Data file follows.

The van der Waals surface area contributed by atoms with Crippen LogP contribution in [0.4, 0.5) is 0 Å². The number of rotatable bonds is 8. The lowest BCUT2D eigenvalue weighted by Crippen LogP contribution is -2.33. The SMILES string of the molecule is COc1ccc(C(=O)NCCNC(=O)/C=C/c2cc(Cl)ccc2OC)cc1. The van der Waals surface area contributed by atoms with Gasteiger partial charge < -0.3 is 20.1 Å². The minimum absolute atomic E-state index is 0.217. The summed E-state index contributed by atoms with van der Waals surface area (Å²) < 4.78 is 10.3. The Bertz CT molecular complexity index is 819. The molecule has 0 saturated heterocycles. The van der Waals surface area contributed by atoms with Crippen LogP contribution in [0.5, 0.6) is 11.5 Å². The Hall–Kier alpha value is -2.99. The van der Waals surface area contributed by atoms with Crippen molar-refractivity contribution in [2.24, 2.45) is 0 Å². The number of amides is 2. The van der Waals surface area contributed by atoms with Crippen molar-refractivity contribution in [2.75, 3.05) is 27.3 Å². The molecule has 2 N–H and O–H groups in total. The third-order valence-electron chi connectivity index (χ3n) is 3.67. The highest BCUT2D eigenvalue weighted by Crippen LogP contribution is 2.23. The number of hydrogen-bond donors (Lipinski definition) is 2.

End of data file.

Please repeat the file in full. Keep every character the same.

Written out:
The van der Waals surface area contributed by atoms with Crippen LogP contribution in [0.4, 0.5) is 0 Å². The number of rotatable bonds is 8. The lowest BCUT2D eigenvalue weighted by Crippen LogP contribution is -2.33. The SMILES string of the molecule is COc1ccc(C(=O)NCCNC(=O)/C=C/c2cc(Cl)ccc2OC)cc1. The van der Waals surface area contributed by atoms with Gasteiger partial charge < -0.3 is 20.1 Å². The minimum absolute atomic E-state index is 0.217. The summed E-state index contributed by atoms with van der Waals surface area (Å²) < 4.78 is 10.3. The Bertz CT molecular complexity index is 819. The molecule has 0 saturated heterocycles. The van der Waals surface area contributed by atoms with Crippen LogP contribution in [0.5, 0.6) is 11.5 Å². The Hall–Kier alpha value is -2.99. The van der Waals surface area contributed by atoms with Crippen molar-refractivity contribution in [2.24, 2.45) is 0 Å². The number of amides is 2. The van der Waals surface area contributed by atoms with Crippen molar-refractivity contribution in [2.75, 3.05) is 27.3 Å². The molecule has 2 N–H and O–H groups in total. The third-order valence-electron chi connectivity index (χ3n) is 3.67. The highest BCUT2D eigenvalue weighted by Crippen LogP contribution is 2.23. The number of hydrogen-bond donors (Lipinski definition) is 2.